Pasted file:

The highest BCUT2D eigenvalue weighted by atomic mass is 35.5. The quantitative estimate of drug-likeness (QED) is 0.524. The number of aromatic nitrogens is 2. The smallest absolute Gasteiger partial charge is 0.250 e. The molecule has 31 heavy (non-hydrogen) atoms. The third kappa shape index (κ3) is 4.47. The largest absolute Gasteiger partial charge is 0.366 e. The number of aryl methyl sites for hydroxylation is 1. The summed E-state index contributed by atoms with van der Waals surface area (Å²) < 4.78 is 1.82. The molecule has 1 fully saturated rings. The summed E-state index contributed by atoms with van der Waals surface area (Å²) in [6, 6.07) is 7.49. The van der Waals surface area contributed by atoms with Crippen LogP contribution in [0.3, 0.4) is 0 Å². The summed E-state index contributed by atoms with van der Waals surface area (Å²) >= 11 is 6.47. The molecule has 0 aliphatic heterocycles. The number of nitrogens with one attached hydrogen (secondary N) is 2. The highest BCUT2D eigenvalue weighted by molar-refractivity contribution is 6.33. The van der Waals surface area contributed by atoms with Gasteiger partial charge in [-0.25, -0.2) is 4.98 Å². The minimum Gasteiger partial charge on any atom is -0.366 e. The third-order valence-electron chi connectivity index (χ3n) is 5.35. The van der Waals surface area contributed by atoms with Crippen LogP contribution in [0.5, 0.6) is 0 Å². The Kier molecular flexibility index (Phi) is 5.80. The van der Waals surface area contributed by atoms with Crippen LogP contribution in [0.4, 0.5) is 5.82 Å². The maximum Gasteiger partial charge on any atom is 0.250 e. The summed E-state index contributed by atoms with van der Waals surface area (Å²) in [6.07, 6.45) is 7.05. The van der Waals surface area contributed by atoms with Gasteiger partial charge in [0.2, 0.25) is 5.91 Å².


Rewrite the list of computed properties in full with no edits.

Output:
The highest BCUT2D eigenvalue weighted by atomic mass is 35.5. The quantitative estimate of drug-likeness (QED) is 0.524. The number of aromatic nitrogens is 2. The smallest absolute Gasteiger partial charge is 0.250 e. The molecule has 31 heavy (non-hydrogen) atoms. The third kappa shape index (κ3) is 4.47. The largest absolute Gasteiger partial charge is 0.366 e. The number of aryl methyl sites for hydroxylation is 1. The summed E-state index contributed by atoms with van der Waals surface area (Å²) < 4.78 is 1.82. The molecule has 1 fully saturated rings. The summed E-state index contributed by atoms with van der Waals surface area (Å²) in [6, 6.07) is 7.49. The van der Waals surface area contributed by atoms with Crippen LogP contribution in [0.3, 0.4) is 0 Å². The summed E-state index contributed by atoms with van der Waals surface area (Å²) >= 11 is 6.47. The molecule has 0 aliphatic heterocycles. The number of nitrogens with one attached hydrogen (secondary N) is 2. The highest BCUT2D eigenvalue weighted by molar-refractivity contribution is 6.33. The van der Waals surface area contributed by atoms with Gasteiger partial charge in [-0.25, -0.2) is 4.98 Å². The minimum Gasteiger partial charge on any atom is -0.366 e. The third-order valence-electron chi connectivity index (χ3n) is 5.35. The van der Waals surface area contributed by atoms with Crippen LogP contribution in [0.5, 0.6) is 0 Å². The Kier molecular flexibility index (Phi) is 5.80. The van der Waals surface area contributed by atoms with Crippen LogP contribution in [0.4, 0.5) is 5.82 Å². The maximum Gasteiger partial charge on any atom is 0.250 e. The summed E-state index contributed by atoms with van der Waals surface area (Å²) in [6.07, 6.45) is 7.05. The van der Waals surface area contributed by atoms with Gasteiger partial charge in [0.2, 0.25) is 5.91 Å².